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Alexander Doing His Part to Help O-Line

In their search for able-bodied offensive linemen, the Redskins have turned to the defensive side of the ball.

Lorenzo Alexander, a 6-1, 300-pound defensive tackle, is working with the offensive line this week.

Alexander is listed as a backup at right guard on the Redskins' unofficial depth chart this week. He is also listed as a reserve defensive tackle.

He could see action as a two-way player in this Sunday's game against the Arizona Cardinals.

"Now that's gridiron football," Alexander said, relishing the opportunity.

Added head coach Joe Gibbs: "What a heart--that's an example of a guy coming from almost nowhere to really play extremely well. He could play on the offensive line if we need him to, and he has become a real valuable guy."

Alexander impressed coaches last year when he lined up as an offensive lineman on the scout team during practices. He spent the entire 2006 season on the Redskins' practice squad.

"I did a pretty good job [playing offensive line], so they thought I would be able to play both sides," Alexander said.

The last time Alexander was on the offensive line in a game was in high school when he also played both ways.

This time, the competition will be more intense.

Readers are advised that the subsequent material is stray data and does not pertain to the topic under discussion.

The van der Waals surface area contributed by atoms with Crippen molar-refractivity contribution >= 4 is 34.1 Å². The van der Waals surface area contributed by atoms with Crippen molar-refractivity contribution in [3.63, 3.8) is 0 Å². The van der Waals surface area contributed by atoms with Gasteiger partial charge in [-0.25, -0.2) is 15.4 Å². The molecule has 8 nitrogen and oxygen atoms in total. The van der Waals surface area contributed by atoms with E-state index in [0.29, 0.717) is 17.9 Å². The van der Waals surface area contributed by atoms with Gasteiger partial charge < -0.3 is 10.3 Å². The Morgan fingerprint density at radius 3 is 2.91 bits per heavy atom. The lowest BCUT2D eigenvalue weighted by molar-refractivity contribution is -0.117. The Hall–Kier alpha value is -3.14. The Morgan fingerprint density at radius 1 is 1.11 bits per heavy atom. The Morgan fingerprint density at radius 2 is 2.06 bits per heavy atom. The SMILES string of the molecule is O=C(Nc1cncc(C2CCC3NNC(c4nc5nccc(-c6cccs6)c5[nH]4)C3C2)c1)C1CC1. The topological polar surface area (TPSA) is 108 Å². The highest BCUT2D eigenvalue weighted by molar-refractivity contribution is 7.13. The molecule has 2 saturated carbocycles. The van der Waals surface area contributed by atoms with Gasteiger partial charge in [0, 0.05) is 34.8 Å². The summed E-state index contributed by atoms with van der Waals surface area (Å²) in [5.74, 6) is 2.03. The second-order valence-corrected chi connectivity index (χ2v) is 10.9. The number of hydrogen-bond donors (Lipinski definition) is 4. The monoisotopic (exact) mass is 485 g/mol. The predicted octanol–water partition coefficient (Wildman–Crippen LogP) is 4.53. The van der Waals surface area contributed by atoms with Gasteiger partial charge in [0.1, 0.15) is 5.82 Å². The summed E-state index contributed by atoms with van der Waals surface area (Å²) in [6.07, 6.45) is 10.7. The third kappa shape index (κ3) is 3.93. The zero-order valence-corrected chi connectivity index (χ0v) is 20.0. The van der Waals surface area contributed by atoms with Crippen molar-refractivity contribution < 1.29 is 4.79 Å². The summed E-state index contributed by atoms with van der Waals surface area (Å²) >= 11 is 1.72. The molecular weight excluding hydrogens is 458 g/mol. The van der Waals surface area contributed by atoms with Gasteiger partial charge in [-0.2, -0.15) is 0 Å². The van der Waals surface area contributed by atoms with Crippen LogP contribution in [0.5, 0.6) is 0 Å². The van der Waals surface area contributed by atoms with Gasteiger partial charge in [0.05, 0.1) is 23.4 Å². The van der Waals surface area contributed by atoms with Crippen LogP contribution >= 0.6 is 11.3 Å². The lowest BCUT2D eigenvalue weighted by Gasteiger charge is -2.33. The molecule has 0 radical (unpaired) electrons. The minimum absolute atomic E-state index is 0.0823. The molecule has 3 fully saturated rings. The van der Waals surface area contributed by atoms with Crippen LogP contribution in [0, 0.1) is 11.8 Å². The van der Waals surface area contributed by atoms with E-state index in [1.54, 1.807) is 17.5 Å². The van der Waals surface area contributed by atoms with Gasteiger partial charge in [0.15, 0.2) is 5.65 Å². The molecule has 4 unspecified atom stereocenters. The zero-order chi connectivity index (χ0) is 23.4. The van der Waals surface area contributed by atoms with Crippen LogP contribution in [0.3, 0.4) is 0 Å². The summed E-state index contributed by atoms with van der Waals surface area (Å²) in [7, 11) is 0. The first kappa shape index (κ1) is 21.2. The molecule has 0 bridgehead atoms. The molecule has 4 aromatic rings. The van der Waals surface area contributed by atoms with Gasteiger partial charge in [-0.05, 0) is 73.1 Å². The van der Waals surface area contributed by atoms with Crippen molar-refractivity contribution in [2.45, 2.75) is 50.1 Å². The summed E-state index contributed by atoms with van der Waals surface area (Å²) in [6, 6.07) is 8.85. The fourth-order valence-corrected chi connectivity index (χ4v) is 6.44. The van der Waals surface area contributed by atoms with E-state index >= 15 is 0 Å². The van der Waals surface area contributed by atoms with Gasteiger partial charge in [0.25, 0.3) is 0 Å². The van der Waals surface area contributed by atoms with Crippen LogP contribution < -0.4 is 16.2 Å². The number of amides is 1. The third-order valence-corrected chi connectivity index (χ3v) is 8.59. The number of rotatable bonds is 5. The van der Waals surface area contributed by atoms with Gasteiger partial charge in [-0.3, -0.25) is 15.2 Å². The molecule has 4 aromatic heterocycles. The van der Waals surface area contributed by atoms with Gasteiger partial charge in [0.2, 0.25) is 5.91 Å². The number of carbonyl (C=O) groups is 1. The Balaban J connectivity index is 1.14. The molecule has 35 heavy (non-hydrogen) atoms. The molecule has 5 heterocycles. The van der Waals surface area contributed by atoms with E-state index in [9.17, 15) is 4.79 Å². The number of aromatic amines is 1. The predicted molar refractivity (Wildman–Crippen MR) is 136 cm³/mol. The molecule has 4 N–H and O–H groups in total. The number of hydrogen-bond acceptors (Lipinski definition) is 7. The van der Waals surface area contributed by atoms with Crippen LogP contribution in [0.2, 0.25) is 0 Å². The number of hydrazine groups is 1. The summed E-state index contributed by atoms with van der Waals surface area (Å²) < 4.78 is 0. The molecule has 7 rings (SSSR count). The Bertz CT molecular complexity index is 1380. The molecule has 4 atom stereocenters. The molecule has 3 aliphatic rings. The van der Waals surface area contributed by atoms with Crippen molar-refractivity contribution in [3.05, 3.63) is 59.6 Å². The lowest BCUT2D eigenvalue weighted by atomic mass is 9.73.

"There will be added pressure, but I'll work with [assistant head coach-offense Joe Bugel] and Randy Thomas will help me out, too."

Added Alexander: "It's just another way for me to help the team out. I wish that Randy Thomas and the other guys were healthy because I think it gives us a better chance to win. I'm going to step in there and play to the best of my ability."

To make up for lost time on the defensive side of the ball, Alexander will catch up with defensive coaches for his assignments and touch base with his teammates.

"I've got to know the defensive packages, too, so I have a busy week in terms of watching film and getting ready."

Alexander, who is credited with two tackles so far this season, says he enjoys playing defense because it's aggressive nature fits his personality.

"On defense, it's quicker--you just go," he said. "On the offensive line, you have your feet set and you have to be more patient and wait for [the pass rush] to happen.

"Defense comes more naturally to me because I've played it all my life. Offense comes harder for me because you're more passive than aggressive. It's just something you have to get used to."

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